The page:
Trading derivatives’ market valuation                                                11,929            16,685                 11,622         11,334
Land, buildings and equipment                                                         2,209             2,178                  1,934          1,947
Goodwill                                                                                688               639                    498            546
Other intangible assets                                                                 267               269                    235            219
Other assets                                                                          8,988             8,921                  7,191          8,046
                                                                                    33,281             37,796                 29,056         29,445
                                                                               $   364,981        $   356,979            $   314,025    $   317,533
Liabilities and shareholders’ equity
Deposits
Personal                                                                       $    91,904        $    90,718            $    83,953    $    83,840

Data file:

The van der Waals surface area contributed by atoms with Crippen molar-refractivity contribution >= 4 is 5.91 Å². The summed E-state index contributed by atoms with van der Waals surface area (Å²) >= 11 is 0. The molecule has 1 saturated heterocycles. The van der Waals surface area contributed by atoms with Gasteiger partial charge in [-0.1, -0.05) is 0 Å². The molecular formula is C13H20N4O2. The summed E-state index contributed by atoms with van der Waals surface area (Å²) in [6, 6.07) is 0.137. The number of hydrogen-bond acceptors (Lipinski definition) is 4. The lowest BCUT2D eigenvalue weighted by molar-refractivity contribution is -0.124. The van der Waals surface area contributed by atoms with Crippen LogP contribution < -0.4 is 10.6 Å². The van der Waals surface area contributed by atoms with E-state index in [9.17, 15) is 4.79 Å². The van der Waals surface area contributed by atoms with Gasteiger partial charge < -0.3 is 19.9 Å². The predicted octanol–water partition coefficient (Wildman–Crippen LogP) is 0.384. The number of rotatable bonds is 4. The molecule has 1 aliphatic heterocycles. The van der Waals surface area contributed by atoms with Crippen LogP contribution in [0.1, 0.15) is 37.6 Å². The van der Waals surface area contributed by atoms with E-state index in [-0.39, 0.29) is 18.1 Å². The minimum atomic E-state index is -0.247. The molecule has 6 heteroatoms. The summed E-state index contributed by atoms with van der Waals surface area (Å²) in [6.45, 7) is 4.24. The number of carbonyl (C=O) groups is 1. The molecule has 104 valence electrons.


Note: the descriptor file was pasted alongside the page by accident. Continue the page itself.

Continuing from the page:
Business and government                                                            135,249            124,363                109,389        111,257
Banks                                                                               28,072             32,567                 24,103         24,912
                                                                                   255,225            247,648                217,445        220,009
Other
Acceptances                                                                           9,200             9,104                  7,576          7,353
Obligations related to securities sold under repurchase agreements                   29,117            29,960                 26,032         27,003
Obligations related to securities sold short                                         14,663            10,961                 11,250          9,976
Trading derivatives’ market valuation                                                11,815            15,746                 11,193         12,049
Other liabilities(1)                                                                 24,457            23,766                 20,794         21,277